In the Evening Standard, Nick Curtis opens his review by declaring,
“We will rob you, more like. This insultingly slapdash musical by Ben Elton and Queen is possibly the most cynical piece of entertainment I’ve ever seen. The pomp-rockers’ impressive greatest hits are hammered willy-nilly into a nonsensical futuristic plot. The onstage band is ok, but that’s a low bar. There are two singing styles: loud and louder, both equally unclear. The choreography recalls an aerobics video, the mostly projected sets are vestigial, and the costumes appalling. The acting is OTT and full of pre-emptive, knowing nods to the crappiness of the whole enterprise.”Evening Standard
But critical contrarian (and libertarian commentator) Lloyd Evans struck a different tone in The Spectator, declaring “Like the best musicals, this show has the atmosphere of a joyous religious service”.
SHOWS AHEAD IN LONDON, SELECTED REGIONAL THEATRES AND ON BROADWAY
My regularly updated feature on shows in London, selected regional theatres and on Broadway is here: https://shentonstage.com/theatre-openings-from-w-c-june-19-2023/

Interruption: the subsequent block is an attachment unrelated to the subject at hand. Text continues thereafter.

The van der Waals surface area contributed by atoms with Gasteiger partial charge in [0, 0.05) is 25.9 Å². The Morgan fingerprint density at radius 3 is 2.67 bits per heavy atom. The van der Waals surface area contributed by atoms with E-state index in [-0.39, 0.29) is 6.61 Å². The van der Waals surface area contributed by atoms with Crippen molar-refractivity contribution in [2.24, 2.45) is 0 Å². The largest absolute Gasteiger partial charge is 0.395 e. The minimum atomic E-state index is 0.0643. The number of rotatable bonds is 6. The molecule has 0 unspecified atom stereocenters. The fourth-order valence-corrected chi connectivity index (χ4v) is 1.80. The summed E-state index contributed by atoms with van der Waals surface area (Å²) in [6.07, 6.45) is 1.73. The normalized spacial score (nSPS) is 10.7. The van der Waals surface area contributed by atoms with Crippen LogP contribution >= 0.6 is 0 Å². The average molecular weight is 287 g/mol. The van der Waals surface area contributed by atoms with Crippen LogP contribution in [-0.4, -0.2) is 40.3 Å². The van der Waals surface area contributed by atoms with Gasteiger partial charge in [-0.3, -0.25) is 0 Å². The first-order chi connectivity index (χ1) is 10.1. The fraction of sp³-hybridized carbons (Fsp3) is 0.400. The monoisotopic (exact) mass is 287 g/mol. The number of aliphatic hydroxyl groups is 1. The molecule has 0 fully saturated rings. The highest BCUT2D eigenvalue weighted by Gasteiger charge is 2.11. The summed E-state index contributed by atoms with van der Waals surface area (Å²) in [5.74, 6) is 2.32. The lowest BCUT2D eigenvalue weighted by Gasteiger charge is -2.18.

A big week of openings in London includes a new James Graham play about football legend Gareth Southgate at the National (DEAR ENGLAND, opening tomorrow, featuring Joseph Fiennes, pictured above right in rehearsals, as Southgate), a West End revival of Martin McDonagh’s 2003 play THE PILLOWMAN (opening at the Duke of York’s on Wednesday) and the London arrival of the short-lived Broadway musical version of MRS DOUBTFIRE (opening at the Shaftesbury on Thursday) . The Menier Chocolate Factory also has a new Trevor Nunn directed musical version of THE THIRD MAN (opening tonight), while regionally another famous film title ROMAN HOLIDAY opens at Bath’s Theatre Royal on Wednesday and Chichester’s Minerva has Adrienne Kennedy’s MOM, HOW DID YOU MEET THE BEATLES? opening on Thursday.
I’ve seen MRS DOUBTFIRE at an invited press preview on Saturday already, but the rest will have to await my return from New York, where I head tomorrow, mainly to catch not one but two Adam Guettel musicals: his new one DAYS OF WINE AND ROSES at Atlantic Theatre, and an Encores! presentation of THE LIGHT IN THE PIAZZA at City Center, as well as this week’s opening of ONCE UPON A ONE MORE TIME, a new jukebox musical based around the catalogue of Britney Spears.
See you here on Friday
I will be here on Friday with my regular Week in Review(s) round-up of the week’s news and reviews. If you can’t wait that long, I may also be found on Twitter (for the